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Investor Elevation Partners backs Palm, despite woes

* Elevation sees great opportunity for Palm

* says Palm management working through challenges

* Palm shares fall 29 pct to 14-month low on weak outlook

NEW YORK, March 19 (Reuters) - Palm Inc's PALM.O most influential investor, Elevation Partners, stood by the smartphone maker on Friday, even as other shareholders bailed and analysts warned its days as an independent company may be numbered.

Palm shares tumbled 29 percent on Friday to a 14-month low as investors questioned its ability to compete in a tough smartphone market against Apple Inc AAPL.O, Google Inc GOOG.O and Research in Motion RIM.TO. [ID:nN19134642]

The sell-off was sparked by Palm’s warning that its current-quarter revenue would be far below Wall Street’s expectations [ID:n18254531] -- the company’s latest misstep after posting net losses for two fiscal years. [ID:n18254531]

But Elevation, which bought a 25 percent stake in Palm for $325 mln in 2007, said the smartphone maker still has “enormous opportunity” and backed its management led by Chief Executive and Chairman Jon Rubinstein, a former member of Elevation who is also famous for developing Apple’s iPod.

“Jon and his team have built the best mobile operating system available today and they are now working through short-term execution challenges with Elevation’s complete support,” Elevation said through a spokesman.

Elevation, a private equity firm that includes U2 lead singer Bono among its partners, has made three more investments in Palm since its initial deal, buying common stock, convertible preferred shares and warrants.

Elevation, which now controls roughly 30 percent of Palm, has also named former Apple executives Fred Anderson and Roger McNamee to Palm’s 7-member board.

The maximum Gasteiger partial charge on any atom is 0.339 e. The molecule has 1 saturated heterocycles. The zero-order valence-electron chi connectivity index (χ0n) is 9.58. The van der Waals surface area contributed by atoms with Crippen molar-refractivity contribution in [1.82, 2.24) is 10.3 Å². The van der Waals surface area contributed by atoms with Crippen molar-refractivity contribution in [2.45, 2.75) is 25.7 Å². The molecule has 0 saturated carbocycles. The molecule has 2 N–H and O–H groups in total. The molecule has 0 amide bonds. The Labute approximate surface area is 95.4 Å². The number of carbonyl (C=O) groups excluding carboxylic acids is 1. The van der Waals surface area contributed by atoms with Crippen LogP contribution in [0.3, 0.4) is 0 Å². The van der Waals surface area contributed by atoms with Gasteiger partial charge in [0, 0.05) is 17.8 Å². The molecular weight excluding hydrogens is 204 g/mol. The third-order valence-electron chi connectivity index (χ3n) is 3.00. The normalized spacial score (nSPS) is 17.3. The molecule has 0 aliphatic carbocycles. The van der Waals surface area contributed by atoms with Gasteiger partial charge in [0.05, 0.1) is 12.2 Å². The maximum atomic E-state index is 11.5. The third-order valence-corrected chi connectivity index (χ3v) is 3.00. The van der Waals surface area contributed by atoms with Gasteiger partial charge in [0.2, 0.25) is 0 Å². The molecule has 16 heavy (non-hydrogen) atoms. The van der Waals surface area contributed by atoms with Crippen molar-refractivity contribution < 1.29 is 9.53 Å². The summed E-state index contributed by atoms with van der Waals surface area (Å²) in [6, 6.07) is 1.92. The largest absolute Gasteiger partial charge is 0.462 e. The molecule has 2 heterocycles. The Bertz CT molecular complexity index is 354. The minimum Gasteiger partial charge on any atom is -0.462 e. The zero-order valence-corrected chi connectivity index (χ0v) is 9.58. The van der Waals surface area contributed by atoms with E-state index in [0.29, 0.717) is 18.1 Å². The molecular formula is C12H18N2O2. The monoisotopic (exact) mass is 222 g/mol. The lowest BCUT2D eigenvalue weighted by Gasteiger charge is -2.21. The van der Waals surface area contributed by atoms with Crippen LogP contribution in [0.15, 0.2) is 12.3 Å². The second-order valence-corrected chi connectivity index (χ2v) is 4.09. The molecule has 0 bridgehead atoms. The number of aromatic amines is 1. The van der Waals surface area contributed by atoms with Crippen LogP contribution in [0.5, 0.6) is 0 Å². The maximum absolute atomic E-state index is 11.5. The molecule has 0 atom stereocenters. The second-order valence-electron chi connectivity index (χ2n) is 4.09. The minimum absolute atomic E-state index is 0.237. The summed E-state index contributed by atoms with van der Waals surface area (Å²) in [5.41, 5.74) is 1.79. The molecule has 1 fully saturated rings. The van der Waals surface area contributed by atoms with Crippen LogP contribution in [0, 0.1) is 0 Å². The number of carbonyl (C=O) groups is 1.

While Palm’s share price has plunged 72 percent since the first deal in June 2007, the value of Elevation’s investment has been maintained by the terms of the original deals.

Palm’s filings show that Elevation has invested a total of $460 million in the company, an investment that is worth $432 million today based on Friday’s close of $4.00.

QUESTIONS ABOUT ITS FUTURE

Few Wall Street analysts share Elevation's optimism on Palm, whose relatively small size means it does not have the same leverage with retailers or phone carriers as an Apple or Nokia NOK1V.HE or Motorola Inc MOT.N.

Kaufman Bros analyst Shaw Wu cut his rating on the shares to “sell” from “hold.”

“While we believe Palm has some value with its webOS (phone operating software platform) ... we are unsure of the company’s prospects as an ongoing concern,” he said in a client note.

Morgan Joseph analyst Ilya Grozovsky estimated the company may only have enough cash to operate through the middle of 2011, given its expenses and persistent losses.

Canaccord Adams analyst Peter Misek said Palm’s troubles will likely accelerate as its partners question the company’s solvency and withdraw their support.

Palm has for years been seen as a takeover target, with Microsoft Corp MSFT.O, Nokia NOK1V.HE and Dell Inc DELL.O often mentioned as potential suitors which may be attracted to webOS, Palm's mobile phone operating system software.

“The problem is they have shareholders too, and they would be looking at how they can make (a deal) profitable,” said C.L. King and Associates analyst Lawrence Harris. “Palm has not been able to get traction in the U.S. market with their two largest customers, so where is the value with webOS? It is neat software which has not proven to be compelling.”

On Thursday’s conference call Palm’s Rubinstein responded to a question about a potential acquisition by saying: “We are a public company. And if there’s a reasonable proposal, of course the Board has to consider it.”

“But, that being said, our focus since the day I arrived here, and that’s almost three years ago now, is to build a great Company with a great mobile platform and great products. And that has been our focus.”

He added that the company is working to address its problems. It has upgraded the software to improve speed and battery life, boosted its advertising, and is working to train retailers to better show customers why they should buy Palm phones over its rivals.

Rubinstein also mentioned that the company would introduce a new product this year, but provided no specifics.

Editing by Richard Chang

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